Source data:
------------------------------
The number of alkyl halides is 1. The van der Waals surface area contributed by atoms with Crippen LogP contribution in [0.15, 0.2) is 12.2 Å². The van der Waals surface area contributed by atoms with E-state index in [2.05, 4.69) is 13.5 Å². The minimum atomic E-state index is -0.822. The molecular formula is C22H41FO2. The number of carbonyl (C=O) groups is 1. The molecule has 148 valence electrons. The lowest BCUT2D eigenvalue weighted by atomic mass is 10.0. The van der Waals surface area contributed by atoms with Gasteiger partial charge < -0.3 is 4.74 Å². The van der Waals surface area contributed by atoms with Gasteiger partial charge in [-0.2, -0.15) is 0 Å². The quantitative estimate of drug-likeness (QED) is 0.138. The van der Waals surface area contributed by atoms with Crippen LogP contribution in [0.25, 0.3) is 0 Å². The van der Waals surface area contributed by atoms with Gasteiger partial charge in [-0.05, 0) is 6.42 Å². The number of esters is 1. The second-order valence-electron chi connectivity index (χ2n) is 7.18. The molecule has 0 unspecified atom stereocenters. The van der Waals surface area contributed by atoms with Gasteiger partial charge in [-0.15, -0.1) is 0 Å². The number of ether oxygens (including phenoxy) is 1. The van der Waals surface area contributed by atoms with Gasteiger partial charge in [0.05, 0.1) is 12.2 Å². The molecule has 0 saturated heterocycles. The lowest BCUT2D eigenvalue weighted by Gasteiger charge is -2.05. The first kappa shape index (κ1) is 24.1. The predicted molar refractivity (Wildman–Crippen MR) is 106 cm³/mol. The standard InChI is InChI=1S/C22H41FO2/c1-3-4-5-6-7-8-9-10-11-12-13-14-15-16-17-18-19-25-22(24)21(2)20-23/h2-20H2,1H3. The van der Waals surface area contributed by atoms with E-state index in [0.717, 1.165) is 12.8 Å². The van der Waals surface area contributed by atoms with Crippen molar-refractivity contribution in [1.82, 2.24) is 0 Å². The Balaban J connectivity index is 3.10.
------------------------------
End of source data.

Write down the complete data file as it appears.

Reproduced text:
The number of alkyl halides is 1. The van der Waals surface area contributed by atoms with Crippen LogP contribution in [0.15, 0.2) is 12.2 Å². The van der Waals surface area contributed by atoms with E-state index in [2.05, 4.69) is 13.5 Å². The minimum atomic E-state index is -0.822. The molecular formula is C22H41FO2. The number of carbonyl (C=O) groups is 1. The molecule has 148 valence electrons. The lowest BCUT2D eigenvalue weighted by atomic mass is 10.0. The van der Waals surface area contributed by atoms with Gasteiger partial charge < -0.3 is 4.74 Å². The van der Waals surface area contributed by atoms with Gasteiger partial charge in [-0.2, -0.15) is 0 Å². The quantitative estimate of drug-likeness (QED) is 0.138. The van der Waals surface area contributed by atoms with Crippen LogP contribution in [0.25, 0.3) is 0 Å². The van der Waals surface area contributed by atoms with Gasteiger partial charge in [-0.05, 0) is 6.42 Å². The number of esters is 1. The second-order valence-electron chi connectivity index (χ2n) is 7.18. The molecule has 0 unspecified atom stereocenters. The van der Waals surface area contributed by atoms with Gasteiger partial charge in [-0.15, -0.1) is 0 Å². The number of ether oxygens (including phenoxy) is 1. The van der Waals surface area contributed by atoms with Gasteiger partial charge in [0.05, 0.1) is 12.2 Å². The molecule has 0 saturated heterocycles. The lowest BCUT2D eigenvalue weighted by Gasteiger charge is -2.05. The first kappa shape index (κ1) is 24.1. The predicted molar refractivity (Wildman–Crippen MR) is 106 cm³/mol. The standard InChI is InChI=1S/C22H41FO2/c1-3-4-5-6-7-8-9-10-11-12-13-14-15-16-17-18-19-25-22(24)21(2)20-23/h2-20H2,1H3. The van der Waals surface area contributed by atoms with E-state index in [0.717, 1.165) is 12.8 Å². The van der Waals surface area contributed by atoms with Crippen molar-refractivity contribution in [1.82, 2.24) is 0 Å². The Balaban J connectivity index is 3.10.